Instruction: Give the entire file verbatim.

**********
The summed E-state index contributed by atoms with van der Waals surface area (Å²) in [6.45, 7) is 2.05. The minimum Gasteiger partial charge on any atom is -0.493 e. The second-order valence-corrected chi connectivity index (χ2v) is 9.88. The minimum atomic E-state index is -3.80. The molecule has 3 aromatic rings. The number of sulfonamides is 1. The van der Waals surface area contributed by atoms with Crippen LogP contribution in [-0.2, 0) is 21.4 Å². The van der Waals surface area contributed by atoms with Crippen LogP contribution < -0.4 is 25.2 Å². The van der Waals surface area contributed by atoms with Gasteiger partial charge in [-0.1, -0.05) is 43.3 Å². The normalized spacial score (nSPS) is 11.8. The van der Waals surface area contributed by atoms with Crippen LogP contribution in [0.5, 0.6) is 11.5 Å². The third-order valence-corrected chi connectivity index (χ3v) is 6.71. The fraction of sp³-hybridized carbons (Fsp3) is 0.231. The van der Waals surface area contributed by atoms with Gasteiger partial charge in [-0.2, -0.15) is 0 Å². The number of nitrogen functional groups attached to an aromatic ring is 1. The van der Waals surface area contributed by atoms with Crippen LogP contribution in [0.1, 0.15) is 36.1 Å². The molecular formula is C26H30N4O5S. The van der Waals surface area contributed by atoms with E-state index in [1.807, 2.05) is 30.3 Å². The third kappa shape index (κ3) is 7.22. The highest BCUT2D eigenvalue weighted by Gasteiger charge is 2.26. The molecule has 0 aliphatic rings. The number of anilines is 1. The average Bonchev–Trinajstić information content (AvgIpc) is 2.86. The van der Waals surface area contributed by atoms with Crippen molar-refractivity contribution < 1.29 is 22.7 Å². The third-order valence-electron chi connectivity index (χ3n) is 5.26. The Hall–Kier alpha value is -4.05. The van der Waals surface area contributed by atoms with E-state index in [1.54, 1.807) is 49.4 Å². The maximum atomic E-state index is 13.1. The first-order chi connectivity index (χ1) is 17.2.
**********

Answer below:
The summed E-state index contributed by atoms with van der Waals surface area (Å²) in [6.45, 7) is 2.05. The minimum Gasteiger partial charge on any atom is -0.493 e. The second-order valence-corrected chi connectivity index (χ2v) is 9.88. The minimum atomic E-state index is -3.80. The molecule has 3 aromatic rings. The number of sulfonamides is 1. The van der Waals surface area contributed by atoms with Crippen LogP contribution in [-0.2, 0) is 21.4 Å². The van der Waals surface area contributed by atoms with Crippen LogP contribution < -0.4 is 25.2 Å². The van der Waals surface area contributed by atoms with Gasteiger partial charge in [-0.1, -0.05) is 43.3 Å². The normalized spacial score (nSPS) is 11.8. The van der Waals surface area contributed by atoms with Crippen LogP contribution in [0.5, 0.6) is 11.5 Å². The third-order valence-corrected chi connectivity index (χ3v) is 6.71. The fraction of sp³-hybridized carbons (Fsp3) is 0.231. The van der Waals surface area contributed by atoms with Gasteiger partial charge in [-0.2, -0.15) is 0 Å². The number of nitrogen functional groups attached to an aromatic ring is 1. The van der Waals surface area contributed by atoms with Crippen LogP contribution in [0.1, 0.15) is 36.1 Å². The molecular formula is C26H30N4O5S. The van der Waals surface area contributed by atoms with E-state index in [1.807, 2.05) is 30.3 Å². The third kappa shape index (κ3) is 7.22. The highest BCUT2D eigenvalue weighted by Gasteiger charge is 2.26. The molecule has 0 aliphatic rings. The number of anilines is 1. The average Bonchev–Trinajstić information content (AvgIpc) is 2.86. The van der Waals surface area contributed by atoms with Crippen molar-refractivity contribution < 1.29 is 22.7 Å². The third-order valence-electron chi connectivity index (χ3n) is 5.26. The Hall–Kier alpha value is -4.05. The van der Waals surface area contributed by atoms with E-state index in [1.54, 1.807) is 49.4 Å². The maximum atomic E-state index is 13.1. The first-order chi connectivity index (χ1) is 17.2.